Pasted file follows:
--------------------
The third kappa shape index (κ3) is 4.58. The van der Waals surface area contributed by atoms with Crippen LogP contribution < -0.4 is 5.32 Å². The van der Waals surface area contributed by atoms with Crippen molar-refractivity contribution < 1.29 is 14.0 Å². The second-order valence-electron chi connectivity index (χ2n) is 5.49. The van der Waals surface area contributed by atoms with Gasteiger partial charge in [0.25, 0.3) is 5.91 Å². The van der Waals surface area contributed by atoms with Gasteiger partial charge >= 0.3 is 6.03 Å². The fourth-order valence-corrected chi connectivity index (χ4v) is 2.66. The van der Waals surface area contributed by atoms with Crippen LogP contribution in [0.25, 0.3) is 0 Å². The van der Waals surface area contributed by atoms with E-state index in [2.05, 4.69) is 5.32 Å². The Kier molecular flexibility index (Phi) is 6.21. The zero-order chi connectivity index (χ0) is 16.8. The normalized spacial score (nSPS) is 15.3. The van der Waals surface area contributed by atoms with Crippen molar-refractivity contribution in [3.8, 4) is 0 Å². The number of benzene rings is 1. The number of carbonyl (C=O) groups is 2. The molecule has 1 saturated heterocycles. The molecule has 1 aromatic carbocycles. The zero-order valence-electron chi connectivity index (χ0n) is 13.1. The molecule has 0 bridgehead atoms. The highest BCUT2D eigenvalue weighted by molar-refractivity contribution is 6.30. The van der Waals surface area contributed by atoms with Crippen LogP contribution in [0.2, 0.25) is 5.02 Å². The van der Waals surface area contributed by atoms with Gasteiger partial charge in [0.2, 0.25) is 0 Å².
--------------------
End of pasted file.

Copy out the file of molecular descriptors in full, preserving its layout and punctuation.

The third kappa shape index (κ3) is 4.58. The van der Waals surface area contributed by atoms with Crippen LogP contribution < -0.4 is 5.32 Å². The van der Waals surface area contributed by atoms with Crippen molar-refractivity contribution < 1.29 is 14.0 Å². The second-order valence-electron chi connectivity index (χ2n) is 5.49. The van der Waals surface area contributed by atoms with Gasteiger partial charge in [0.25, 0.3) is 5.91 Å². The van der Waals surface area contributed by atoms with Gasteiger partial charge >= 0.3 is 6.03 Å². The fourth-order valence-corrected chi connectivity index (χ4v) is 2.66. The van der Waals surface area contributed by atoms with Crippen LogP contribution in [0.25, 0.3) is 0 Å². The van der Waals surface area contributed by atoms with E-state index in [2.05, 4.69) is 5.32 Å². The Kier molecular flexibility index (Phi) is 6.21. The zero-order chi connectivity index (χ0) is 16.8. The normalized spacial score (nSPS) is 15.3. The van der Waals surface area contributed by atoms with Crippen molar-refractivity contribution in [3.8, 4) is 0 Å². The number of benzene rings is 1. The number of carbonyl (C=O) groups is 2. The molecule has 1 saturated heterocycles. The molecule has 1 aromatic carbocycles. The zero-order valence-electron chi connectivity index (χ0n) is 13.1. The molecule has 0 bridgehead atoms. The highest BCUT2D eigenvalue weighted by molar-refractivity contribution is 6.30. The van der Waals surface area contributed by atoms with Crippen LogP contribution in [0.2, 0.25) is 5.02 Å². The van der Waals surface area contributed by atoms with Gasteiger partial charge in [0.2, 0.25) is 0 Å².